State Lawmakers to Debate Right-To-Work Bills

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JEFFERSON CITY - Missouri lawmakers are debating multiple bills which would make Missouri a right-to-work state. 

Missouri would become the 25th state to pass right-to-work legislation.   

Right-to-work legislation means Missourians could choose whether or not to join a union.

Some jobs in Missouri require its employees to be part of a union, but policy varies from company to company.  

Proponents of the legislation said right-to-work is the number one thing Missouri can do for its businesses.

Proponents claim right-to work would bring more businesses to the state, which means more jobs.

"What is the number one thing we can do legislatively, without spending taxpayer dollars, that would bring jobs to the state, [Missouri businesses] overwhelmingly say right-to-work or freedom to work legislation is what we need to do in Missouri," Rep. Eric Burlison, R-Springfield, said.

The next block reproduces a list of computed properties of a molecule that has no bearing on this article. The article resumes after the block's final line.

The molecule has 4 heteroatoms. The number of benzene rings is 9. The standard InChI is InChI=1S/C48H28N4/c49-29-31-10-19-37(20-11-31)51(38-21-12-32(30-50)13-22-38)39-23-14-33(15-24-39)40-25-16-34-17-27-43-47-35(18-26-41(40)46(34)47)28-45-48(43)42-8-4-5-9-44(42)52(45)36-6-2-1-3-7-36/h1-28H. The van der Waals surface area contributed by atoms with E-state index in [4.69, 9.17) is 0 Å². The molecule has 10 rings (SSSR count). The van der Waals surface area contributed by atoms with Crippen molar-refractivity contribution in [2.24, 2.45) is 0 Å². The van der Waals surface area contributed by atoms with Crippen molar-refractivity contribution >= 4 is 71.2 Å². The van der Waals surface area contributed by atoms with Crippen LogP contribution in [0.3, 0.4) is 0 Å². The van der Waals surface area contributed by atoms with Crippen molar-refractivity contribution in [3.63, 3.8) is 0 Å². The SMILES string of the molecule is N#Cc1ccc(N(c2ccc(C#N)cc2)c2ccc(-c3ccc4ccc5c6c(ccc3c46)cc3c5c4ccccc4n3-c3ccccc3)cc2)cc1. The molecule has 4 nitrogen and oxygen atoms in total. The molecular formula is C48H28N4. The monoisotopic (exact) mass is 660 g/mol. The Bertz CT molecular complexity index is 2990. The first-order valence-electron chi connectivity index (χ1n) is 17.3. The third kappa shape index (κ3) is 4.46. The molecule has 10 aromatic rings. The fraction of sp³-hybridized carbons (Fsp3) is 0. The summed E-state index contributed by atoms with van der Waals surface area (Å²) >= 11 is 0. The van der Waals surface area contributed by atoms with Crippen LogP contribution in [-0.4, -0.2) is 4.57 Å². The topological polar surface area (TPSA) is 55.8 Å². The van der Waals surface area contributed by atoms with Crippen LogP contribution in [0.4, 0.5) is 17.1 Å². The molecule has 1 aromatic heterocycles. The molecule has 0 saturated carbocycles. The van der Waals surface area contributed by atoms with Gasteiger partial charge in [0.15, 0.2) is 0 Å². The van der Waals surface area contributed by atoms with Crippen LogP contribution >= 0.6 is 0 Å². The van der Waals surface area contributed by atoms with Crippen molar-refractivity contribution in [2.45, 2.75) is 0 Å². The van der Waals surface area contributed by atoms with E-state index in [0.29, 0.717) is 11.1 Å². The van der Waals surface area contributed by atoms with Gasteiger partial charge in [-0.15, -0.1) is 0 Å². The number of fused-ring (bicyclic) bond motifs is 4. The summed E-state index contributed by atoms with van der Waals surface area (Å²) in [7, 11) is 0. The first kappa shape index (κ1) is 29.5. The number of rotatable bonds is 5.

But other state lawmakers disagree "I don't think it would be effective, When I talked to local employers, none of them have said if right-to-work passes they will hire people. What they've said is if you can help train workers with the skills I need, I'll hire them." Rep. Stephen Webber, D-Columbia said.

Mike Louis, Secretary of the Missouri AFL-CIO, says the legislation would hurt Missourians.

Louis says the legislation is an example of corporate greed.

According to Louis, the legislation would lower the average wage of Missourians and would lead to less safe work environments.

The impact of right-to-work is unclear, with some studies contradicting each other. 

However most studies agree that right-to-work would lower the unemployment rate. However wages in right-to-work states are lower on average compared to its non right-to-work state peers.

Debate on the bills should resume after lawmakers return from spring break next week. 

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